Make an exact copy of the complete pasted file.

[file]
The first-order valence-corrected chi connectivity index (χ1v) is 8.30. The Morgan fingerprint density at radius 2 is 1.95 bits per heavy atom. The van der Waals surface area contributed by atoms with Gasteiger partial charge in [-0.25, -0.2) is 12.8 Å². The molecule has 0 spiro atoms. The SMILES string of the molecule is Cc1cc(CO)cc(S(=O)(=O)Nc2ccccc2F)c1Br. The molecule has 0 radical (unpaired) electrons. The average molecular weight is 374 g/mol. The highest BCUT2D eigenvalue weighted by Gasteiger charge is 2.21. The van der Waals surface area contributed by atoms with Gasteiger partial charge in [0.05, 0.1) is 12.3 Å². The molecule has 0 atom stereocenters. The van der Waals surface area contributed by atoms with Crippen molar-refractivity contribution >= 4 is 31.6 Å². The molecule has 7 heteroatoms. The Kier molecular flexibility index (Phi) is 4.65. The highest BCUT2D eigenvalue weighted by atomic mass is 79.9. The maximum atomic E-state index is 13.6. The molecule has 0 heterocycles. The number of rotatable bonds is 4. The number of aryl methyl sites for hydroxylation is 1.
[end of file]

The first-order valence-corrected chi connectivity index (χ1v) is 8.30. The Morgan fingerprint density at radius 2 is 1.95 bits per heavy atom. The van der Waals surface area contributed by atoms with Gasteiger partial charge in [-0.25, -0.2) is 12.8 Å². The molecule has 0 spiro atoms. The SMILES string of the molecule is Cc1cc(CO)cc(S(=O)(=O)Nc2ccccc2F)c1Br. The molecule has 0 radical (unpaired) electrons. The average molecular weight is 374 g/mol. The highest BCUT2D eigenvalue weighted by Gasteiger charge is 2.21. The van der Waals surface area contributed by atoms with Gasteiger partial charge in [0.05, 0.1) is 12.3 Å². The molecule has 0 atom stereocenters. The van der Waals surface area contributed by atoms with Crippen molar-refractivity contribution >= 4 is 31.6 Å². The molecule has 7 heteroatoms. The Kier molecular flexibility index (Phi) is 4.65. The highest BCUT2D eigenvalue weighted by atomic mass is 79.9. The maximum atomic E-state index is 13.6. The molecule has 0 heterocycles. The number of rotatable bonds is 4. The number of aryl methyl sites for hydroxylation is 1.